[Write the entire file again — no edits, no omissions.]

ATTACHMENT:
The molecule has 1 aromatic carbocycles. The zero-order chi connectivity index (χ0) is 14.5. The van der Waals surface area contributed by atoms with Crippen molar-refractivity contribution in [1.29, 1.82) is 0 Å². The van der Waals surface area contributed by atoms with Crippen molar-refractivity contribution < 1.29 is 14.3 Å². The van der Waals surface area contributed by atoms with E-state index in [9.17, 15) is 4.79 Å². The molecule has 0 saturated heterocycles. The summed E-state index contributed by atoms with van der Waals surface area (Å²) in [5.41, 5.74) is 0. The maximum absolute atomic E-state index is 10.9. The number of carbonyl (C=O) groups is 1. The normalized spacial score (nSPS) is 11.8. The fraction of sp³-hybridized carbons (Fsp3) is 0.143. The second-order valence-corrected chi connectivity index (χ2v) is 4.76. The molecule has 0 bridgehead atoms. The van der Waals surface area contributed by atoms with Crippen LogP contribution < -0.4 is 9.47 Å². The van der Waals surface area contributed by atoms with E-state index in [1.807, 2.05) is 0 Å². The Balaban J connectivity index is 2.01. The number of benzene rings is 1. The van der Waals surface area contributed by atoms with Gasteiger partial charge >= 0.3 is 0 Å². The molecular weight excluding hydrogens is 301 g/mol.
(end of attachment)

The molecule has 1 aromatic carbocycles. The zero-order chi connectivity index (χ0) is 14.5. The van der Waals surface area contributed by atoms with Crippen molar-refractivity contribution in [1.29, 1.82) is 0 Å². The van der Waals surface area contributed by atoms with Crippen molar-refractivity contribution < 1.29 is 14.3 Å². The van der Waals surface area contributed by atoms with E-state index in [9.17, 15) is 4.79 Å². The molecule has 0 saturated heterocycles. The summed E-state index contributed by atoms with van der Waals surface area (Å²) in [5.41, 5.74) is 0. The maximum absolute atomic E-state index is 10.9. The number of carbonyl (C=O) groups is 1. The normalized spacial score (nSPS) is 11.8. The fraction of sp³-hybridized carbons (Fsp3) is 0.143. The second-order valence-corrected chi connectivity index (χ2v) is 4.76. The molecule has 0 bridgehead atoms. The van der Waals surface area contributed by atoms with Crippen LogP contribution < -0.4 is 9.47 Å². The van der Waals surface area contributed by atoms with E-state index in [1.807, 2.05) is 0 Å². The Balaban J connectivity index is 2.01. The number of benzene rings is 1. The van der Waals surface area contributed by atoms with Gasteiger partial charge >= 0.3 is 0 Å². The molecular weight excluding hydrogens is 301 g/mol.